Behind The Scenes: Rachel

Babbel’s UX Research Lead gives us an in-depth look into how her team contributes to the understanding of language learners.

At Babbel, our endgame is getting people to have conversations with other people, in a new language. There are fantastic folks here making that possible. In our “Behind The Scenes” series, we sit down with them to provide a glimpse into who makes it all work, what they do, and where their heads are at. 

This round we’re talking to Rachel Lynch, Babbel’s Team Lead for UX Research.

What’s your role at Babbel? What do you do on a typical day?

I am the UX Research Lead at Babbel. Our goal as a team is to bring our learners’ voices to the table when making decisions about our products. We aim to enable all of Product and Engineering to get close to our learners so we can all build connections with the people we are building products for. My team includes UX Researchers and UX Writers. We sit in the Product Design team, and together as a department we work directly with our product development teams to understand who we are designing for, what our learners struggle with, and how to deliver the best solutions. 

As the UX Research Lead I am responsible for supporting my team’s day to day work and also ensuring UX Research at Babbel delivers the right actionable insights so we can maintain a learner centric culture and support data driven decision making. The way that I achieve this is by focusing on 3 things

  1. Identifying foundational research needs that help us understand the big picture of what it’s like to learn a language
  2. Working with individual agile teams to iteratively test and improve their solutions
  3. Sharing with the company about how UX Research works, how it fits into the product development cycle, how to use it to make decisions, and even how teams can do some research themselves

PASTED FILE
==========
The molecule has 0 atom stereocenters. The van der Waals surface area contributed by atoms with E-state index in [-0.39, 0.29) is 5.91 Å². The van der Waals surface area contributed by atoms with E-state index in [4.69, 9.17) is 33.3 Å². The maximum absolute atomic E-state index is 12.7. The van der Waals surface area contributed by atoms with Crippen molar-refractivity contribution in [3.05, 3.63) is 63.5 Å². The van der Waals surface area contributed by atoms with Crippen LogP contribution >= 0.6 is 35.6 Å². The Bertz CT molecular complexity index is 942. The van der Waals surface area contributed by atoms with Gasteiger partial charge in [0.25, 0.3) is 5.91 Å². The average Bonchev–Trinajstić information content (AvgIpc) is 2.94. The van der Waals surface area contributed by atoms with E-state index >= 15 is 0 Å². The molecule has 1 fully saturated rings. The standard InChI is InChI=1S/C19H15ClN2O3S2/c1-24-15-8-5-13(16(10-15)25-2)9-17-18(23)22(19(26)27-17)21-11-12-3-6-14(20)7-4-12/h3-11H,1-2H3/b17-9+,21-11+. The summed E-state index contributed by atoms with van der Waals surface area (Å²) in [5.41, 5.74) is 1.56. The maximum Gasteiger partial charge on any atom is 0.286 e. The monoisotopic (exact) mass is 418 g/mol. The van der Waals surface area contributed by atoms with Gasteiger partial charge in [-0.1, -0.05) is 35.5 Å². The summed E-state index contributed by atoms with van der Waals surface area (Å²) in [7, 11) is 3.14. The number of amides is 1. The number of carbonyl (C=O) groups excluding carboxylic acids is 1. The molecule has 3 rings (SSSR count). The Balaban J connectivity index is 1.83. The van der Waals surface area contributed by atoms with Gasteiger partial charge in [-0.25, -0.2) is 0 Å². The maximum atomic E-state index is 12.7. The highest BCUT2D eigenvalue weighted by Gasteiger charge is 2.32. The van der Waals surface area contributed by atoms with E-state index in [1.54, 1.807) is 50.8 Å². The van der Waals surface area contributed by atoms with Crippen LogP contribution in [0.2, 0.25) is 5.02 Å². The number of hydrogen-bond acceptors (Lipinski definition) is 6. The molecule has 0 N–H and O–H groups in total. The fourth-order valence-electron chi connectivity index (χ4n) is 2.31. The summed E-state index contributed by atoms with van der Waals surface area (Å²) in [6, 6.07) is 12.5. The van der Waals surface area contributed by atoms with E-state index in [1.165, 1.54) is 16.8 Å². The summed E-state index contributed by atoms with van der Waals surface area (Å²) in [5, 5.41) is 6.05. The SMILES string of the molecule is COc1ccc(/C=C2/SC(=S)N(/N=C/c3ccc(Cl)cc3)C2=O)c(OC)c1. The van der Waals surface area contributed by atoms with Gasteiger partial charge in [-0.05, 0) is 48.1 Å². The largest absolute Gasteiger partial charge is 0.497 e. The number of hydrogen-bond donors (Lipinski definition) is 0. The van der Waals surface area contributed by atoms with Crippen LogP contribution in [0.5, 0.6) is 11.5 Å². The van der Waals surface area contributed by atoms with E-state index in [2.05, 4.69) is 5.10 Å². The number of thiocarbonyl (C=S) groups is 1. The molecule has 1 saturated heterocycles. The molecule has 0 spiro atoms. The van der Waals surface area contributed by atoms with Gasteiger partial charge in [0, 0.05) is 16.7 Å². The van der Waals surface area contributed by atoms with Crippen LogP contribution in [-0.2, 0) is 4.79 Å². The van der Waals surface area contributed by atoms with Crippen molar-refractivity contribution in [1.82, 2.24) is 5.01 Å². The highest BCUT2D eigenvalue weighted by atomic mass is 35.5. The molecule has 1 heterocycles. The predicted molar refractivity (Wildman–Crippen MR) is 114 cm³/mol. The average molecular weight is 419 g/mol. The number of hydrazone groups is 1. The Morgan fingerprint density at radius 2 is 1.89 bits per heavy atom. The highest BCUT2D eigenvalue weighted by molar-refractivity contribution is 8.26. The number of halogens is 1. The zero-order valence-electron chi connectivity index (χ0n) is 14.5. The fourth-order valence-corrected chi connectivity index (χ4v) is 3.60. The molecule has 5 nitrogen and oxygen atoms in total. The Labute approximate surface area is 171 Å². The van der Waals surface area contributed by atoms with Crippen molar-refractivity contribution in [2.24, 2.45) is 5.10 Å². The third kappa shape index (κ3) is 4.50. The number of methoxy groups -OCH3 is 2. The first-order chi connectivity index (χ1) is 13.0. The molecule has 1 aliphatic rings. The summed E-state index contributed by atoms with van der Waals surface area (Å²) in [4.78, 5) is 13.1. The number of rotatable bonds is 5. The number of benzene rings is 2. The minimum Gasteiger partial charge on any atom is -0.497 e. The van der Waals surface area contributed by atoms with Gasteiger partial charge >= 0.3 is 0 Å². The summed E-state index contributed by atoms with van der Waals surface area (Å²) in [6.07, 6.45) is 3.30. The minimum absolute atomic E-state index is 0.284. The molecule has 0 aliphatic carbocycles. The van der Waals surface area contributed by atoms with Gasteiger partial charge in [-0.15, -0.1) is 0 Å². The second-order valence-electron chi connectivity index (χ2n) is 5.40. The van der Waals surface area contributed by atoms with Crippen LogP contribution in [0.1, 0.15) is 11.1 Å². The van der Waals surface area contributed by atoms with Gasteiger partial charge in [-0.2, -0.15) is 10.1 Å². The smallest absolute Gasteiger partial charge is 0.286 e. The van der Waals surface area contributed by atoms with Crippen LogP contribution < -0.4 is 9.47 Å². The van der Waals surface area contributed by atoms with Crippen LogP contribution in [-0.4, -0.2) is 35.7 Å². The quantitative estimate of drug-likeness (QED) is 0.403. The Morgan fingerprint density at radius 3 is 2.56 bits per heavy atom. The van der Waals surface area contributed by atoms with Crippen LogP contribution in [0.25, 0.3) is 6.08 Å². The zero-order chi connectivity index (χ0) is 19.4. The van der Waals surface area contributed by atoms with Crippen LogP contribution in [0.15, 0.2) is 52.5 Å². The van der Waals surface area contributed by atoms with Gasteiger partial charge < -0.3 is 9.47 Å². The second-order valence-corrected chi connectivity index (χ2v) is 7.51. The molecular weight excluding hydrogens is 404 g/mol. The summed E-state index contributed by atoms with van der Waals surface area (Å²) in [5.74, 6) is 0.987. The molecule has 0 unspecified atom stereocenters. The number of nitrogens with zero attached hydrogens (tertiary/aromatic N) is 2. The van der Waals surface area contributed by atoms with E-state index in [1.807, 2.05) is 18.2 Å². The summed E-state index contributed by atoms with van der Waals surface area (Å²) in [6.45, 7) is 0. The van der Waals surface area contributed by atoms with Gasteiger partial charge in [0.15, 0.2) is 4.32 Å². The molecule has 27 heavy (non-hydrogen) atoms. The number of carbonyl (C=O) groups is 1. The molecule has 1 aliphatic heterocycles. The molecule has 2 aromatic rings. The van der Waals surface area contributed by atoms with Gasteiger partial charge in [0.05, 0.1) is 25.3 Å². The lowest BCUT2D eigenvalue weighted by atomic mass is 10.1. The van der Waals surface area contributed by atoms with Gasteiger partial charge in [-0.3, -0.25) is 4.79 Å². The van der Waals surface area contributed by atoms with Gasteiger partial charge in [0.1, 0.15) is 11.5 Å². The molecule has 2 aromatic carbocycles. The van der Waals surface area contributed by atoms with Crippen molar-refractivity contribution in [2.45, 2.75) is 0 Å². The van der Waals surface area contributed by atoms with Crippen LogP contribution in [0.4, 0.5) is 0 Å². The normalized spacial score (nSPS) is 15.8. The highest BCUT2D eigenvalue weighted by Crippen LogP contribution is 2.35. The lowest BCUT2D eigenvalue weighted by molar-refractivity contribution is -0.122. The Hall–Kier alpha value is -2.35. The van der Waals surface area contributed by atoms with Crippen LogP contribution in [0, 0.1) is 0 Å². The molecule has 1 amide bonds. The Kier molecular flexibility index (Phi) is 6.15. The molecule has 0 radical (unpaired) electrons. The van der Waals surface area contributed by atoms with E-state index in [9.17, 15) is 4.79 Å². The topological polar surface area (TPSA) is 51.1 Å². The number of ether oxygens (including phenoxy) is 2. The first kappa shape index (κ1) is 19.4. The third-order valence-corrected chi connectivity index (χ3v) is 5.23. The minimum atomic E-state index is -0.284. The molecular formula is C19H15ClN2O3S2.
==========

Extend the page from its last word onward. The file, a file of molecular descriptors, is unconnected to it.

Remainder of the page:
Where are you from and which languages do you speak?

I come from the US. I have lived in a few states, including Florida and Missouri, but I mostly grew up in Texas. I also spent almost 4 years living in NYC, where I started working with Babbel. I, like many of my fellow Americans, only speak 1 language. I learned French for 6 years, but remember almost nothing. I’m now learning German since I’ve moved to Berlin. There’s a story going around in the US that learning German is easy for people who already speak English. I’m almost certain none of the people saying this have ever actually tried to learn German. It’s safe to say I can strongly empathize with any of our learners struggling to pick up a second language.

This is a pretty international workplace. How does that influence your work?

My favorite thing is sharing cultural traditions, learning to joke in each others’ languages, teaching each other our idioms. Mostly, it makes things more interesting and fun.

What challenges are you most animated by?

I love the challenge of making sure my team is contributing the best way we can to Babbel’s understanding of our language learners. Being an effective research team goes beyond delivering only the research that is requested. We need to have a deep understanding of how and when our teams make critical decisions about the product, and plan ahead so we can provide the right information at the right time to continue to make products our learners love.